BY DENNIS CHASE
TRAVERSE CITY — It's not often a basketball player from northern Michigan receives a scholarship to a high profile Big Ten program.
It happened twice in 2010 when Suttons Bay's Dwaun Anderson and Central Lake's Jasmine Hines signed with Michigan State.
The 6-foot-3 Hines deliberated nearly two years after receiving her offer before committing to the Spartans over Michigan, Wisconsin, Northwestern and DePaul. She reached her decision in July.
By comparison, the 6-foot-3 Anderson needed just 10 minutes to make his choice.
The high-flying Anderson didn't hesitate when Spartans coach Tom Izzo offered in May. Anderson talked to his family for about 10 minutes and then verbally committed.
"I had no doubts at all," said Anderson, who also had offers from Central Michigan, Oakland and Utah.
"This was Dwaun's dream come true," Suttons Bay basketball coach Todd Hursey said. "It's special for a small town player to get a Big Ten scholarship, but Michigan State is one of the premier programs in the country."
Spartan fans had a chance to watch Anderson on Tuesday night when the Norsemen played Saginaw Buena Vista at the Breslin Center. Anderson led Suttons Bay to a 25-2 record and a spot in the Class C state finals at the Breslin Center last March by averaging 20 points, 4.5 rebounds and 4 assists per game.
"A phenomenal athlete," Izzo said. "Not under the radar because he was recruited by a lot of schools. But under the radar because he's from Suttons Bay."
Anderson is part of a nationally-ranked recruiting class that includes 6-6 forward Brandon Dawson of Indiana, 6-6 forward Brandon Kearney of Detroit and 6-foot guard Travis Trice of Ohio.
"If you look at the four guys we got, they're all winners," Izzo said. "They've all either been state champs or been to state semifinals. And they've all been pretty well coached. That was a big thing to me. And the real big thing, they all wanted to be here."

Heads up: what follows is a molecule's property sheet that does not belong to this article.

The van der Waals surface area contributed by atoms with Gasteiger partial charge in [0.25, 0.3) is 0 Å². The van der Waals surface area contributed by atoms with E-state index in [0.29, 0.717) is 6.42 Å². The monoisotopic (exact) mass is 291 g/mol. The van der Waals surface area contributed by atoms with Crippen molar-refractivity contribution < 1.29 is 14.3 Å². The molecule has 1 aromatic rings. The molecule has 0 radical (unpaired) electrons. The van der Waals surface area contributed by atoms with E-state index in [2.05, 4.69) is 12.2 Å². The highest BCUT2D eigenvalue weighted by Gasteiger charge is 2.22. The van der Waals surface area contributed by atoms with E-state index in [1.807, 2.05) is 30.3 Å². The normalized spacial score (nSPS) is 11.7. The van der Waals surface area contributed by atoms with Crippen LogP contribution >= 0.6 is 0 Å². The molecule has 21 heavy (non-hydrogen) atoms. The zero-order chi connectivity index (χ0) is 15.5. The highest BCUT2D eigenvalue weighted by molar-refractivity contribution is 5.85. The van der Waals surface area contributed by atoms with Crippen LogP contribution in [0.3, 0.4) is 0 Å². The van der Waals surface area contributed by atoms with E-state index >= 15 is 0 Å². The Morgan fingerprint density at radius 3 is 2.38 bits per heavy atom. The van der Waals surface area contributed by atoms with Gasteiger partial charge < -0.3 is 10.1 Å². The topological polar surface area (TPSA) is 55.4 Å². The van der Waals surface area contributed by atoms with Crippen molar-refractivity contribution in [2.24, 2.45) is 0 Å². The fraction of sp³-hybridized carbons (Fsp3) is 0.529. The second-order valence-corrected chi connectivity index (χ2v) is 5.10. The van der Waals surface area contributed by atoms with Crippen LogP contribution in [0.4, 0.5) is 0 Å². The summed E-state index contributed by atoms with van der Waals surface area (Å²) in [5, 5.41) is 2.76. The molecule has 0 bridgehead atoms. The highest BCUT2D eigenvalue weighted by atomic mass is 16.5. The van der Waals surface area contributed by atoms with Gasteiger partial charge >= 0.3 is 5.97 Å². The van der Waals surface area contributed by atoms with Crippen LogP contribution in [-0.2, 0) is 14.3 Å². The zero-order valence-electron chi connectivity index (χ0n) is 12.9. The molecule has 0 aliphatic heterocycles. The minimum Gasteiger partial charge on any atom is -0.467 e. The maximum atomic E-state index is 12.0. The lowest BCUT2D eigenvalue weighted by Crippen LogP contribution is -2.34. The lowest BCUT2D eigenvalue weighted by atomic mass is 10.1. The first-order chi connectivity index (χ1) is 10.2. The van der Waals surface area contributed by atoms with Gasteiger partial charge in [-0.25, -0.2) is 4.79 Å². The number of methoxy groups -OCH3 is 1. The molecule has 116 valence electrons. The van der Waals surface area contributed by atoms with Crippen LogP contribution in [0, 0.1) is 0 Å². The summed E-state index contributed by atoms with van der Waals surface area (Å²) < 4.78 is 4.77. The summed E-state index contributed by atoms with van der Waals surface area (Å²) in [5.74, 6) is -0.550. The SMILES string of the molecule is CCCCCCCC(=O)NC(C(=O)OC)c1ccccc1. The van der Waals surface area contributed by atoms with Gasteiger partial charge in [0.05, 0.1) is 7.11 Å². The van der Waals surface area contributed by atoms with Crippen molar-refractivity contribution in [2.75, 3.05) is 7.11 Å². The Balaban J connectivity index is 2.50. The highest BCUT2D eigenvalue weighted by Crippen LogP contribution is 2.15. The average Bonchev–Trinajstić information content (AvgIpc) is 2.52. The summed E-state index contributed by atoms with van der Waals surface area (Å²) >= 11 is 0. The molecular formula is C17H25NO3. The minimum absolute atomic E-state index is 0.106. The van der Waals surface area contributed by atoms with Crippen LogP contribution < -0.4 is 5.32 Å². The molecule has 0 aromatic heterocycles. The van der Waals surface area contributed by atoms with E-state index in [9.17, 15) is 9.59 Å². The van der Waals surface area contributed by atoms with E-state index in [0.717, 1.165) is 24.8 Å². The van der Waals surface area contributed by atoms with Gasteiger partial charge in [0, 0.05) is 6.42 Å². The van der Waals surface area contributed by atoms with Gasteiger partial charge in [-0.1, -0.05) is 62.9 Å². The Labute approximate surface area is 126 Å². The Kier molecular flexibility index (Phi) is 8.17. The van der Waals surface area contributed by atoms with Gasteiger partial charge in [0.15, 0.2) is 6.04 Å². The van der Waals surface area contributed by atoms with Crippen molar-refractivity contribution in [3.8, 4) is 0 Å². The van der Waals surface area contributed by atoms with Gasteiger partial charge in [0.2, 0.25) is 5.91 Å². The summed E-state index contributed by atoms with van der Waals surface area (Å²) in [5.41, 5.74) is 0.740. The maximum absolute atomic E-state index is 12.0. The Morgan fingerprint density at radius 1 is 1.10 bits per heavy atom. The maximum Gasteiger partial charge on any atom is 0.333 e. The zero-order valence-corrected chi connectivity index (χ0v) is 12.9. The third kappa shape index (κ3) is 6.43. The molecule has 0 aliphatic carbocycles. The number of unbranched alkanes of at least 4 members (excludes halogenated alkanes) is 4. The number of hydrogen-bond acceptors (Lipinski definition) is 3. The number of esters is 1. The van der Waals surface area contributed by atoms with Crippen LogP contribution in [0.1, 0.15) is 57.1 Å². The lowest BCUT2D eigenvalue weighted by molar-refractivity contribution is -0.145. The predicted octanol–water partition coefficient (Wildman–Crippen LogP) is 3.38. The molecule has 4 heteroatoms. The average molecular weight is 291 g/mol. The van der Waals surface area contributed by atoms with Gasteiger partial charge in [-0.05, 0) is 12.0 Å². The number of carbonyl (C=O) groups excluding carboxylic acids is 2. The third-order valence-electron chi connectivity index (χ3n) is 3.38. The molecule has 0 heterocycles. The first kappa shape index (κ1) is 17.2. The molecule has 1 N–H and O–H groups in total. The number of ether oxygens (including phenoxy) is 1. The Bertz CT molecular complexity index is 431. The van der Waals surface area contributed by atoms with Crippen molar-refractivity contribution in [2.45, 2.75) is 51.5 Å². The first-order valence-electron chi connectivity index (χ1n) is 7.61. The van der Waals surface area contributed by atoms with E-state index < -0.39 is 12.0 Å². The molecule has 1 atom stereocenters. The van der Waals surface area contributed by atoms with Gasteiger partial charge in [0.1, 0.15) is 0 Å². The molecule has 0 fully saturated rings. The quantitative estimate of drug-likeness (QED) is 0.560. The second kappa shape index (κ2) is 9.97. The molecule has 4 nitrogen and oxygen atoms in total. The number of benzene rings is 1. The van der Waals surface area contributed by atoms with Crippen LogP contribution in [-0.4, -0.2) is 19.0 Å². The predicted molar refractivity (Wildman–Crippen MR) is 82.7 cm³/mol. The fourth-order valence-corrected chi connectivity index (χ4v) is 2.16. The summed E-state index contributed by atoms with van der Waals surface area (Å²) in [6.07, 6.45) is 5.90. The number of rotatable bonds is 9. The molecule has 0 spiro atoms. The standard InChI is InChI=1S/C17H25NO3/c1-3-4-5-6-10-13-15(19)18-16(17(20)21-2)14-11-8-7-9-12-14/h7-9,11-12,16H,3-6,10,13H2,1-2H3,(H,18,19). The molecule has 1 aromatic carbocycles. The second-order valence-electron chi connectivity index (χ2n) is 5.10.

Two months after Anderson committed, Hines did, too. She told Spartans coach Suzy Merchant — a Traverse City native — on a visit to East Lansing in June.
"I got to feel what it would be like to be on the team," Hines said. "I had a great time with all of the girls. I got to interact with the coaching staff and it pushed me over the edge and made me want to go there.
"I've always had a lot of love for Michigan State."
Hines gave serious thought to Michigan.
"Really in the end, it was Michigan and Michigan State," Hines said. "I loved the campus, the environment and the people (at Michigan), but basketball played a part in it. Michigan is in a rebuilding process. At Michigan State, they already have a good program."
The Spartans are currently ranked No. 12 in the country. Michigan State, now 12-1, has won 10 in a row.
Hines averaged 34.6 points, 17.7 rebounds and 3.5 blocks per game last season in leading Central Lake to the Class D semifinals.
"Jasmine has the physical strength and skill-set to come in as a freshman and make an immediate impact in the Big Ten at the post position," Merchant said. "She has tremendous hands and is a superior athlete for her size. She is a power post player that has also shown the ability to face up and attack the basket from the perimeter as well."
Hines is part of a heralded recruiting class that includes 6-4 forward Becca Mills of Midland Dow, 5-11 forward Akyah Taylor of Indiana and point guard Kiana Johnson of Chicago.
"State has a great basketball program," Hines said. "They have a bunch of top-notch recruits in the freshman class this year — they got all the top recruits out of Michigan, basically — and you put that group together with the girls in my class, that's good stuff."
Hines set state records last season for points scored (935) and rebounds (478). Coming into her senior year, she ranked fourth all-time in career rebounds (1,317) and sixth in points (2,322).